PMN Crop News Homepage   

Posted 21 May 2007. PMN Crop News.

Artificial Diet Used to Rear Adult Insects From Larvae

University of California-Davis.

Davis, California (May 8, 2007)--A new method to use an artificial diet to rear adult insects from larvae could help scientists discover biological control agents for yellow starthistle and other alien weeds more quickly.


Classical biological control is an environmentally safe, economical method to achieve long-term management of invasive alien weeds. It involves the discovery of insects or pathogens that attack only the target weed.

“The discovery of new insect biological control agents depends on knowing the plants on which they develop,” says U.S. Department of Agriculture scientist Lincoln Smith (Agricultural Research Service). “During foreign exploration for new agents, it’s best to look for immature insects that develop on the target weed, however, it’s only possible to identify adult insects. Larvae that develop inside plant stems and roots are especially interesting for biological control, but they have been the most difficult to rear to adulthood.”

Scientists developed an artificial diet that was previously developed to mass rear purple loosestrife root weevils and has been adapted to produce adults from insect larvae found feeding inside other plant species that are targeted for biological control.

A diet transfer kit was developed to allow scientists to easily rear internal-feeding larvae that they discover during foreign expeditions. The adults can then be identified and used to start laboratory colonies that are necessary to further evaluate the safety and potential efficacy of the insects.

“The diet transfer kit contains vials of diet that can be easily transported and used in the field,” says Smith’s research partner, USDA entomologist Nada Tomic Carruthers (Animal and Plant Health Inspection Service-Plant Protection and Quarantine). “Larvae dissected from plants are placed in the diet and held until larvae complete development. With this new tool, scientists can obtain taxonomic identifications of insects that otherwise would be impossible to identify as larvae and provide live specimens for further research on host plants.”

Smith's European colleagues used the diet to rear root crown weevil larvae that they dissected from yellow starthistle plants in Turkey. They were also able to rear fly larvae dissected from perennial pepperweed roots. A colleague in Montana reared field-collected larvae of the spotted knapweed root-boring weevil.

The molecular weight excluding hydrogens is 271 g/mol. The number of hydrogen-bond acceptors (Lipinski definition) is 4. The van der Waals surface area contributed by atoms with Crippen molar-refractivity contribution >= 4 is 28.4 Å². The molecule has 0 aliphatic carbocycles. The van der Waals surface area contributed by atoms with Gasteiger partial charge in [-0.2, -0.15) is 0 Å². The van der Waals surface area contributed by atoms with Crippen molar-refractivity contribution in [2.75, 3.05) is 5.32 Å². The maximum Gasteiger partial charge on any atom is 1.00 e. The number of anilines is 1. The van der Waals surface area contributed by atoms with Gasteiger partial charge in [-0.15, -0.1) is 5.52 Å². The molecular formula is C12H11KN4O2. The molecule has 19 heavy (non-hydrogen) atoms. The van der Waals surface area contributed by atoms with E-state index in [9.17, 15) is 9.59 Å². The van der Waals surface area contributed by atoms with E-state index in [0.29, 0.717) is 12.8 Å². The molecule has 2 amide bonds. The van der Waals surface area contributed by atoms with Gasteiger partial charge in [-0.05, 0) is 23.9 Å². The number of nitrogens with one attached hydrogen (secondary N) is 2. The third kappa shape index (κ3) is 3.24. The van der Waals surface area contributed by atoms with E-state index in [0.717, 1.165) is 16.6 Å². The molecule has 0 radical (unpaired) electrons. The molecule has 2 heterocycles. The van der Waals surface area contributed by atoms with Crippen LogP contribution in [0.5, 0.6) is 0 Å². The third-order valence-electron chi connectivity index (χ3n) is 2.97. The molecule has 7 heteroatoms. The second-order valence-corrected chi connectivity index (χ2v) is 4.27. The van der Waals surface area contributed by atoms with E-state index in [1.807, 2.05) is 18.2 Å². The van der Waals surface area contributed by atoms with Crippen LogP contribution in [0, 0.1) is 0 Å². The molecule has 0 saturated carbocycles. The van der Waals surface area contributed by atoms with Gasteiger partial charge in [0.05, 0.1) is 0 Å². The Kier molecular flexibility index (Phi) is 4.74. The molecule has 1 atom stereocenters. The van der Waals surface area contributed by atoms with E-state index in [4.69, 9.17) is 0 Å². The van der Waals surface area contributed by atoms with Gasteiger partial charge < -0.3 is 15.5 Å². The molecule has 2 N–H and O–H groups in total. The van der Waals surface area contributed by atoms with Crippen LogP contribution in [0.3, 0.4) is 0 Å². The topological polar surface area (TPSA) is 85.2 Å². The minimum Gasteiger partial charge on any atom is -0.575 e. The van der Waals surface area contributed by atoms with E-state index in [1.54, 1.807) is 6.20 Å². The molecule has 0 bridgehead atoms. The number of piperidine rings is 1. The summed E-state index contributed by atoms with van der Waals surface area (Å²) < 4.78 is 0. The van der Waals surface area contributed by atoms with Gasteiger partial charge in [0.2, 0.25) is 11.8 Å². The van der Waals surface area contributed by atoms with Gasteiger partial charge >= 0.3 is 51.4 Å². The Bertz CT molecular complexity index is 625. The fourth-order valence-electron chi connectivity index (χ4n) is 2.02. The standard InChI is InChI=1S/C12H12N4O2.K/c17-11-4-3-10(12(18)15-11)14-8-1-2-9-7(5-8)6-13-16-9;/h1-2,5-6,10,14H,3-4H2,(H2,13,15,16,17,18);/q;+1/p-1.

“The fact that this diet works for flies as well as weevils, and that it works for insects from at least three species of plants and two plant families, suggests that this method can have widespread use to accelerate the discovery of new internal-feeding biological control agents,” says Smith.

Foreign exploration for new biological control agents is very difficult because scientists must go to areas where they can find the weed in its natural range. A weed that is abundant and widespread in the U.S. is often rare and localized in its native range, because it is under natural control. Prospective biological control agents are usually even more rare and localized. So, when scientists discover an insect in the field in the weed’s natural range, it is very important to be able to identify it and to obtain specimens for preliminary experimental evaluation.

“This rearing kit provides a simple, low-tech way for scientists to take advantage of the new insects they discover,” says Smith.

Smith and colleagues will evaluate modifications of the diet to improve survivorship of the insects and test it on additional species of insects and plants.

The University of California Exotic/Invasive Pests and Diseases Research Program funded this research. For more information about yellow starthistle and other weeds, visit

The UC Exotic/Invasive Pests and Diseases Research Program targets research on exotic pests and diseases in California. The program aims not only to improve our knowledge and management of pests that are already here, but also to reduce the potential impact of those pests and diseases that pose a threat to the state. The program is a collaboration between the UC Statewide Integrated Pest Management Program and the UC Riverside Center for Invasive Species Research. U.S. Department of Agriculture, Cooperative State Research Education and Extension Service, funds the program.

Stephanie Klunk